INTRODUCTION AND ANALYSIS.
Some dialogues of Plato are of so various a character that their relation to the other dialogues cannot be determined with any degree of certainty. The Theaetetus, like the Parmenides, has points of similarity both with his earlier and his later writings. The perfection of style, the humour, the dramatic interest, the complexity of structure, the fertility of illustration, the shifting of the points of view, are characteristic of his best period of authorship. The vain search, the negative conclusion, the figure of the midwives, the constant profession of ignorance on the part of Socrates, also bear the stamp of the early dialogues, in which the original Socrates is not yet Platonized. Had we no other indications, we should be disposed to range the Theaetetus with the Apology and the Phaedrus, and perhaps even with the Protagoras and the Laches.
But when we pass from the style to an examination of the subject, we trace a connection with the later rather than with the earlier dialogues. In the first place there is the connexion, indicated by Plato himself at the end of the dialogue, with the Sophist, to which in many respects the Theaetetus is so little akin. (1) The same persons reappear, including the younger Socrates, whose name is just mentioned in the Theaetetus; (2) the theory of rest, which Socrates has declined to consider, is resumed by the Eleatic Stranger; (3) there is a similar allusion in both dialogues to the meeting of Parmenides and Socrates (Theaet., Soph.); and (4) the inquiry into not-being in the Sophist supplements the question of false opinion which is raised in the Theaetetus. (Compare also Theaet. and Soph. for parallel turns of thought.) Secondly, the later date of the dialogue is confirmed by the absence of the doctrine of recollection and of any doctrine of ideas except that which derives them from generalization and from reflection of the mind upon itself. The general character of the Theaetetus is dialectical, and there are traces of the same Megarian influences which appear in the Parmenides, and which later writers, in their matter of fact way, have explained by the residence of Plato at Megara. Socrates disclaims the character of a professional eristic, and also, with a sort of ironical admiration, expresses his inability to attain the Megarian precision in the use of terms. Yet he too employs a similar sophistical skill in overturning every conceivable theory of knowledge.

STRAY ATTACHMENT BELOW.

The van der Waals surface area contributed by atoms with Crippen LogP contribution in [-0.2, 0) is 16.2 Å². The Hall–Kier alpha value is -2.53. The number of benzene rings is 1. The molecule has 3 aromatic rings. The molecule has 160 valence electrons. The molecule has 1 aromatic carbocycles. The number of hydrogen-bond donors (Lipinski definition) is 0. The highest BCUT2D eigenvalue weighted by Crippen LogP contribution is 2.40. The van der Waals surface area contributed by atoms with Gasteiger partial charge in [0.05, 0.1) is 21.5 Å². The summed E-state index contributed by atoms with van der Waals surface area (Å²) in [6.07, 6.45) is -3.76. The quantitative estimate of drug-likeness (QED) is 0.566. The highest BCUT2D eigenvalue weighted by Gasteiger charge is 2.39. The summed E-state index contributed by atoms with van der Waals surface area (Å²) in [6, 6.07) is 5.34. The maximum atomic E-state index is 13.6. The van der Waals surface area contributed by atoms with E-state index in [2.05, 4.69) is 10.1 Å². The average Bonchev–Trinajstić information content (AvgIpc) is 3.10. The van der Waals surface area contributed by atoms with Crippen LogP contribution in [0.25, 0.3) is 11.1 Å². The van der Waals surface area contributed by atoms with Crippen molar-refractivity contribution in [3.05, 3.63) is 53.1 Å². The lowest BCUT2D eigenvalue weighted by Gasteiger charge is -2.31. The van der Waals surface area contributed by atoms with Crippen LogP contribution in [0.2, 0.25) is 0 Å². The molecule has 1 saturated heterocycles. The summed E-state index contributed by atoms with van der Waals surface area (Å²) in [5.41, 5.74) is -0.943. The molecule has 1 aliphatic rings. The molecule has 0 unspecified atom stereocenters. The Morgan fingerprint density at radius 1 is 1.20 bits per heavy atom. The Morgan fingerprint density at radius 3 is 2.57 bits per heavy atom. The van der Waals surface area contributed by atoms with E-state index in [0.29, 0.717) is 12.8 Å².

The direct indications of a date amount to no more than this: the conversation is said to have taken place when Theaetetus was a youth, and shortly before the death of Socrates. At the time of his own death he is supposed to be a full-grown man. Allowing nine or ten years for the interval between youth and manhood, the dialogue could not have been written earlier than 390, when Plato was about thirty-nine years of age. No more definite date is indicated by the engagement in which Theaetetus is said to have fallen or to have been wounded, and which may have taken place any time during the Corinthian war, between the years 390-387....